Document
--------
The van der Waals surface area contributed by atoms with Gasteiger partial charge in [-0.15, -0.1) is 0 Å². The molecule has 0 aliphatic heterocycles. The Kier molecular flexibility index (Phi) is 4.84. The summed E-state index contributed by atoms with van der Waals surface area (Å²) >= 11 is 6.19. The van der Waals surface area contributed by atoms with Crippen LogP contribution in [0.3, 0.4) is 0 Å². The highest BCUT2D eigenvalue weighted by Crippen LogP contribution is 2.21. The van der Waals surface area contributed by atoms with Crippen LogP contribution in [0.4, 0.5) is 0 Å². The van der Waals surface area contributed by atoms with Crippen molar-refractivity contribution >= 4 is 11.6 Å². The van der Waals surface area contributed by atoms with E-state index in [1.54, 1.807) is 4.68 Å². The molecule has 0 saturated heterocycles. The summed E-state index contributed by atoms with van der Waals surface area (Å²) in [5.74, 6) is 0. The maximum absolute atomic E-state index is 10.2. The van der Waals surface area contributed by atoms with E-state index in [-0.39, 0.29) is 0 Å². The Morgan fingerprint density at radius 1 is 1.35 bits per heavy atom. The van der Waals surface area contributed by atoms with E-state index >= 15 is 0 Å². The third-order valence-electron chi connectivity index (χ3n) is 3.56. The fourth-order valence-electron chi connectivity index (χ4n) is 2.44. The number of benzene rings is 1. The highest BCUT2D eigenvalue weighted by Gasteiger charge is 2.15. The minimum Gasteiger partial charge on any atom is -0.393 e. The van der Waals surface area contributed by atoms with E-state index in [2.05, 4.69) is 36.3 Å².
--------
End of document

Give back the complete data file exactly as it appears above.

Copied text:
The van der Waals surface area contributed by atoms with Gasteiger partial charge in [-0.15, -0.1) is 0 Å². The molecule has 0 aliphatic heterocycles. The Kier molecular flexibility index (Phi) is 4.84. The summed E-state index contributed by atoms with van der Waals surface area (Å²) >= 11 is 6.19. The van der Waals surface area contributed by atoms with Crippen LogP contribution in [0.3, 0.4) is 0 Å². The highest BCUT2D eigenvalue weighted by Crippen LogP contribution is 2.21. The van der Waals surface area contributed by atoms with Crippen LogP contribution in [0.4, 0.5) is 0 Å². The van der Waals surface area contributed by atoms with Crippen molar-refractivity contribution >= 4 is 11.6 Å². The van der Waals surface area contributed by atoms with E-state index in [1.54, 1.807) is 4.68 Å². The molecule has 0 saturated heterocycles. The summed E-state index contributed by atoms with van der Waals surface area (Å²) in [5.74, 6) is 0. The maximum absolute atomic E-state index is 10.2. The van der Waals surface area contributed by atoms with E-state index in [-0.39, 0.29) is 0 Å². The Morgan fingerprint density at radius 1 is 1.35 bits per heavy atom. The van der Waals surface area contributed by atoms with E-state index >= 15 is 0 Å². The third-order valence-electron chi connectivity index (χ3n) is 3.56. The fourth-order valence-electron chi connectivity index (χ4n) is 2.44. The number of benzene rings is 1. The highest BCUT2D eigenvalue weighted by Gasteiger charge is 2.15. The minimum Gasteiger partial charge on any atom is -0.393 e. The van der Waals surface area contributed by atoms with E-state index in [2.05, 4.69) is 36.3 Å².